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  1. #1
    Newbie
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    Dec 2010
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    Custom Ti Dropouts and carbon repair

    Season's Greetings!
    My Name is CJ Smith, I am a 43 year old cycling enthusiast with twenty-five years riding experience both on and off road. I am writing to you today because earlier this year I had a drive-side dropout break on a carbon road bike.

    I am now trying to find two things. First, a company than can reproduce BOTH dropouts in Ti, NOT aluminum, and second, a place that can repair the damage done.

    I have heard of companies doing carbon repair, but thus far I have no leads on the dropouts, so this project is at a stalemate.

    I found this forum and thought that perhaps someone could shed some light on this issue.

    I would very much appreciate any information that can be provided to initiate a resolution to my bicycle dilemma.

    Thanks, in advance, for your time, co-operation and replies to this matter.

    Respectfully I Remain,
    CJ

  2. #2
    Senior Member
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    Sep 2006
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    Bozeman MT
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    Kirk
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    This is a tough one. What you want to do, or have done, isn't too hard but the cost is huge.

    The old dropout would need to be measured and drawn and then that would need to be converted to a tool path for the CNC machine to use to cut the part. Then one off tooling would need to be made to hold the raw material while it is being cut and then finally the parts would need to be cut.

    In extremely rough numbers you are looking at an easy $300 to measure and draw the dropout, then another $500+ for this to be converted into tool paths. Next you are looking at $1000 to have the custom tooling made to hold the parts and finally the actual cutting of the parts. The actual cutting of the parts could rang wildly depending on the design and how many set ups there are but figure $100 at an absolute minimum. So in very rough numbers you have about $1900 invested into a pair of dropouts. We haven't yet talked about the cost of the Ti itself or the installation of these parts into your frame.

    The dropouts are silly expensive because you are only having one pair made. The way companies make this fly is that they go through the same process but have thousands of pairs made so the cost is spread out over all those pieces. I doubt that the frame is so valuable to you that you would want to go through the above process but if you did there is one place that can do the work (making of the dropouts) and that is Paragon Machine Works - http://www.paragonmachineworks.com/s...orks/home.aspx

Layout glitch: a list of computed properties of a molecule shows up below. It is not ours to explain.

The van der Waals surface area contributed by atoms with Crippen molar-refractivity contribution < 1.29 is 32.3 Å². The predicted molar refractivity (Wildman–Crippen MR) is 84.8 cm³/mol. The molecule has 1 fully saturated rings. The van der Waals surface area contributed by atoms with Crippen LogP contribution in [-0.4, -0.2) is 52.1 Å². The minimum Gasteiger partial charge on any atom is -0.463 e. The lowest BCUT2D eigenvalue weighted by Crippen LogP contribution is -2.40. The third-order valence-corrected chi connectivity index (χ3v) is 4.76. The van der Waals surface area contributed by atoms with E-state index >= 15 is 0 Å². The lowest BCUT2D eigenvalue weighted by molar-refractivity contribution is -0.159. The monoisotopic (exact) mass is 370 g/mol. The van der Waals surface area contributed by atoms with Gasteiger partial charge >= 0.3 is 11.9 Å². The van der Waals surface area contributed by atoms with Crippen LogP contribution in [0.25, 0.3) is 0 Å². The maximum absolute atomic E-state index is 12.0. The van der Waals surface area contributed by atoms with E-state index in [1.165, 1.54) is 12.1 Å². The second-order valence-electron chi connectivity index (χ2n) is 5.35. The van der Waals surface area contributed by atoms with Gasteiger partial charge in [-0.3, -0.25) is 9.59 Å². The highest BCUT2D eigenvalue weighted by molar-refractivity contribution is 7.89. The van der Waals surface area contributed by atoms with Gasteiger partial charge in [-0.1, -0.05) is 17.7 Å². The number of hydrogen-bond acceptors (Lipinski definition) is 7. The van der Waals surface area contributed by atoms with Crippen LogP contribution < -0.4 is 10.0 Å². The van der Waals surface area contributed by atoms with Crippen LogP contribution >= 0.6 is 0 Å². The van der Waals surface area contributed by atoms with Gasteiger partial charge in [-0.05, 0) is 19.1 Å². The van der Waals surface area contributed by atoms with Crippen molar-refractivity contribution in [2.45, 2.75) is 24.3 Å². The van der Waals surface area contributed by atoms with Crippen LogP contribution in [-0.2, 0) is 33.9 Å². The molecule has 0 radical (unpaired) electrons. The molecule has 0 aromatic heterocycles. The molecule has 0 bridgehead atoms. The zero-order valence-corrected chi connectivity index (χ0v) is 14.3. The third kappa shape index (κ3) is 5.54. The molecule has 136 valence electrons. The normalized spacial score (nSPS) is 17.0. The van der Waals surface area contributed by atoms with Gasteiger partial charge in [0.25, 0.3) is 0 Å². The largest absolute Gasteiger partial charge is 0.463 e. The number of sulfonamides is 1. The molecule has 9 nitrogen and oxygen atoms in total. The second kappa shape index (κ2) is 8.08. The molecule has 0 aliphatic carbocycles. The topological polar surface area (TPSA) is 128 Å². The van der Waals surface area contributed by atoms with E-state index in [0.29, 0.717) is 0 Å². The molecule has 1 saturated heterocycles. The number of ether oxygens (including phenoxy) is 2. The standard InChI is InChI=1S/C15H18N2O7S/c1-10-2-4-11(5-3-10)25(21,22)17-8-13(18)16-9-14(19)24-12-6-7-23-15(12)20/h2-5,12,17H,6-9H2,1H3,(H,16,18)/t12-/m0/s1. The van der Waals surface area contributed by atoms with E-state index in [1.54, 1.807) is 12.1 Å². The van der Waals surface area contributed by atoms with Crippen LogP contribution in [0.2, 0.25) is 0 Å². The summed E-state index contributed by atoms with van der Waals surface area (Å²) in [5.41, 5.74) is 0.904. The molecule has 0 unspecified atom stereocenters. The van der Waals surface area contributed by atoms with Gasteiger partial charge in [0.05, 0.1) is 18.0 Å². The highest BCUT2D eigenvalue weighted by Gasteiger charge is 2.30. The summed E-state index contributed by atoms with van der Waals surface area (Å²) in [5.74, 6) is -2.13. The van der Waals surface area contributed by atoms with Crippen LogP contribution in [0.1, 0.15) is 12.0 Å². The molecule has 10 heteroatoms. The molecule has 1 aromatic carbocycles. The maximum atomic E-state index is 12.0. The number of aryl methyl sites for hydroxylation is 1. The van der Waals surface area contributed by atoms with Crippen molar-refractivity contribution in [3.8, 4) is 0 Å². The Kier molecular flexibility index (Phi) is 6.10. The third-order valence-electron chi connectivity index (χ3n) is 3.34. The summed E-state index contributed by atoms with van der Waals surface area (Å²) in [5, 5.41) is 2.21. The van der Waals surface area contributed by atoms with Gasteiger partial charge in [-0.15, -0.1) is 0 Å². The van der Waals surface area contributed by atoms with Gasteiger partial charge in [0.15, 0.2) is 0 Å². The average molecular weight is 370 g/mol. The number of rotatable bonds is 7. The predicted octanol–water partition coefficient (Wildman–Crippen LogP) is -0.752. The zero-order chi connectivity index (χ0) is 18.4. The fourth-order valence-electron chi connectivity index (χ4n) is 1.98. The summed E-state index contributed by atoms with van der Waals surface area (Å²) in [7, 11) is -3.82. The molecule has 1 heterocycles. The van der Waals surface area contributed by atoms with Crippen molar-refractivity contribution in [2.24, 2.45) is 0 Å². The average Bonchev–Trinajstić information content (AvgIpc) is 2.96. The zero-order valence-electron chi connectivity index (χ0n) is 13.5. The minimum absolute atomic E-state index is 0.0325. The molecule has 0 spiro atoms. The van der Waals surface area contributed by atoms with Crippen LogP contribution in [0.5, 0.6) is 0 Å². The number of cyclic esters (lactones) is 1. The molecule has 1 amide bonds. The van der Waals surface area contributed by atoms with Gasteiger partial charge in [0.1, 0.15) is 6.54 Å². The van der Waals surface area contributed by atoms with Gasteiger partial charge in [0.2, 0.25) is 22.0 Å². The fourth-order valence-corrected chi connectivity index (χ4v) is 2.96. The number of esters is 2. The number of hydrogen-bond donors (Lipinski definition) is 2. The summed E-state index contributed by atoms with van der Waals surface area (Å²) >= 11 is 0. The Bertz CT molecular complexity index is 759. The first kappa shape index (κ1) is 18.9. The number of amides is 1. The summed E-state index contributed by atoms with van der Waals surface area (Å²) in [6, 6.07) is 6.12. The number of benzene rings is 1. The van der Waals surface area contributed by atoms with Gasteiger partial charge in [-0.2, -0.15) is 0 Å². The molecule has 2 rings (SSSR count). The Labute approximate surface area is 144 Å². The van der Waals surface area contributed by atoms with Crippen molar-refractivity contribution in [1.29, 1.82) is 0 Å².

It's at least remotely possible that they already make something that would work for you. They offer lots of different parts to the industry so who knows - it's worth a shot to look through their online catalog. If you can find parts that will work then Calfee is your repair guy.

    I've designed and had cut many parts over the years and am always surprised at the cost. Sorry for being the bearer of bad news. I hope you can find a way to get where you want to be.

    dave

  3. #3
    Randomhead
    Join Date
    Aug 2008
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    Agreed, this is a very involved process, and the benefits would be small. I would try to get an original replacement and go with that.

  4. #4
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    Why Custom dropouts?

    Hi,

    Maybe this is a dumb question, but : Why custom dropouts?

    Take the dimensions of the current dropouts, and find the Ti ones that are as close as possible. Since you're already modifying the carbon CS and SS to do the repair, it would seem to me that as long as you can find somewhat close dropouts, the overall bike geometry would change by a few mm at most.

    Perhaps experienced framebuilders are scoffing..

    Eric

  5. #5
    Randomhead
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    dropout replacement is non-trivial even on a steel bike unless the replacement is exact. For example, putting track drops on a bike that didn't come with them. With carbon, you almost surely can remove any trace of the old dropout, but you really want to be able to glue an exact replacement into the carbon because you can't really get any play out of the stays.

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